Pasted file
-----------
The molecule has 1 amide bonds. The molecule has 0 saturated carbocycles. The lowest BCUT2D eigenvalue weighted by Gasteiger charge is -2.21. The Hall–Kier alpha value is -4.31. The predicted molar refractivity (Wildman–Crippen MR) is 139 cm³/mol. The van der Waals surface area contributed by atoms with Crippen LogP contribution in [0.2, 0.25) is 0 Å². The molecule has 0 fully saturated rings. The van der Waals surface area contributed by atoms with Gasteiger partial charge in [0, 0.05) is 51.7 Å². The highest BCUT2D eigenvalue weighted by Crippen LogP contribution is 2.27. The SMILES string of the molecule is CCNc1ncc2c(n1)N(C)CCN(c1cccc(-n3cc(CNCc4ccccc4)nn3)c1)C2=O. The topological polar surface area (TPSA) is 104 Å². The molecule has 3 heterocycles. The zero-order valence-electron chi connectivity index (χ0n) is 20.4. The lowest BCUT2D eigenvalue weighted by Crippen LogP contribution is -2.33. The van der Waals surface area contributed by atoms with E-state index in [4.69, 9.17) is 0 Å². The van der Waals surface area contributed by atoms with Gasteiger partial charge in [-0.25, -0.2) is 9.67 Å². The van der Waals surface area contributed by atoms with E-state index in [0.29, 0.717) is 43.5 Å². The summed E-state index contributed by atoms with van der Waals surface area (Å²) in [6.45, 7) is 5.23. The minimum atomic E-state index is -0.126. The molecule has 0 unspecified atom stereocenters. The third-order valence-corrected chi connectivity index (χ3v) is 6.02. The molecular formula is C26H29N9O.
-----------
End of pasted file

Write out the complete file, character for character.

The molecule has 1 amide bonds. The molecule has 0 saturated carbocycles. The lowest BCUT2D eigenvalue weighted by Gasteiger charge is -2.21. The Hall–Kier alpha value is -4.31. The predicted molar refractivity (Wildman–Crippen MR) is 139 cm³/mol. The van der Waals surface area contributed by atoms with Crippen LogP contribution in [0.2, 0.25) is 0 Å². The molecule has 0 fully saturated rings. The van der Waals surface area contributed by atoms with Gasteiger partial charge in [0, 0.05) is 51.7 Å². The highest BCUT2D eigenvalue weighted by Crippen LogP contribution is 2.27. The SMILES string of the molecule is CCNc1ncc2c(n1)N(C)CCN(c1cccc(-n3cc(CNCc4ccccc4)nn3)c1)C2=O. The topological polar surface area (TPSA) is 104 Å². The molecule has 3 heterocycles. The zero-order valence-electron chi connectivity index (χ0n) is 20.4. The lowest BCUT2D eigenvalue weighted by Crippen LogP contribution is -2.33. The van der Waals surface area contributed by atoms with E-state index in [4.69, 9.17) is 0 Å². The van der Waals surface area contributed by atoms with Gasteiger partial charge in [-0.25, -0.2) is 9.67 Å². The van der Waals surface area contributed by atoms with E-state index in [0.29, 0.717) is 43.5 Å². The summed E-state index contributed by atoms with van der Waals surface area (Å²) in [6.45, 7) is 5.23. The minimum atomic E-state index is -0.126. The molecule has 0 unspecified atom stereocenters. The third-order valence-corrected chi connectivity index (χ3v) is 6.02. The molecular formula is C26H29N9O.